So seriously troubled and distressed this boy is, that I desperately wanted to read a happy ending for him.  I needed to know that he finds a way in the end, that he somehow fits in somewhere. That he finds answers to all his troubles. That if life looks so bad at the moment, it doesn’t mean that it’ll not get better. To know that everything becomes okay in the end. But this book doesn’t have that end. It just ends on the same frustrated note with which it starts, probably J.D. Salinger’s way to tell the readers who relate to Holden to find their own ending. To find their own way. To find their own answers.
I would just say that if you have ever, ever in your life, felt like a misfit and have had that feeling of alienation from the rest of the world, this book is for you.

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The Help

“I always thought insanity would be a dark, bitter feeling, but it is drenching and delicious if you really roll around in it.”

Book Review The HelpI risked to read this book when I had an exam coming up at the end of the same week. It just sat on that shelf, staring at me, waiting to be read so I told myself that it wouldn’t hurt if I read no more than a couple of chapters in a day. Because that’s the kind of excuse I give myself every time, believing that I’ll stick to it, but never do. Obviously this time it was a lie too, because I finished it in 5 days (just 2 days before my exam) going along with a hectic routine, and procrastinating all my homework. All because it was just SO unputdownable. I literally used to spend all my time thinking about going back to this book at the end of the day.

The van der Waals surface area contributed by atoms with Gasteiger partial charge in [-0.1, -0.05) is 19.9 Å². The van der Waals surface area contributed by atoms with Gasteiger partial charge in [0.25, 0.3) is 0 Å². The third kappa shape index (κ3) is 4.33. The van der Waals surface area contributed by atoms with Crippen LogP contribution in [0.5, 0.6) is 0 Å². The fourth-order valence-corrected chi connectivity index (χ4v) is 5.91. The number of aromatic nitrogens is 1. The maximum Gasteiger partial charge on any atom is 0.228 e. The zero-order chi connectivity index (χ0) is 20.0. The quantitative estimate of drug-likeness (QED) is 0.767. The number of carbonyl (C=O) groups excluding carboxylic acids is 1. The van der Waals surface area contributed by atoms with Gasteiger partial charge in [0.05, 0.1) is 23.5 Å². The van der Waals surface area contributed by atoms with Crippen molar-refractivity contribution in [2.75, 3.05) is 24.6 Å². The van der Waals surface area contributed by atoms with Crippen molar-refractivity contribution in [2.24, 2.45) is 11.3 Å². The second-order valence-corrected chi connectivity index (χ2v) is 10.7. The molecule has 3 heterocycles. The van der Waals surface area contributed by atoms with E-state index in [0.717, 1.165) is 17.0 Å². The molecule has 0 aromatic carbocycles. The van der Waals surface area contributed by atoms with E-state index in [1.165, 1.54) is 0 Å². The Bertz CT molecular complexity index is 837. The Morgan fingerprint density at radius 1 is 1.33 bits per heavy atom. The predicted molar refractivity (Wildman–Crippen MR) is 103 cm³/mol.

This book, in simple words, is basically time machine which takes you back to the 1960’s America, a time when racism was hugely prevalent. This book is alternatively narrated in first person by 3 people. Two black maids, Aibileen and Minny, and a white woman, Skeeter who’s writing a book on the lives of black maids in Jackson, Mississippi and the relations they share with the white families they’re working for. It is, obviously, a clandestine project because of the sensitive topic which could put them at a great risk.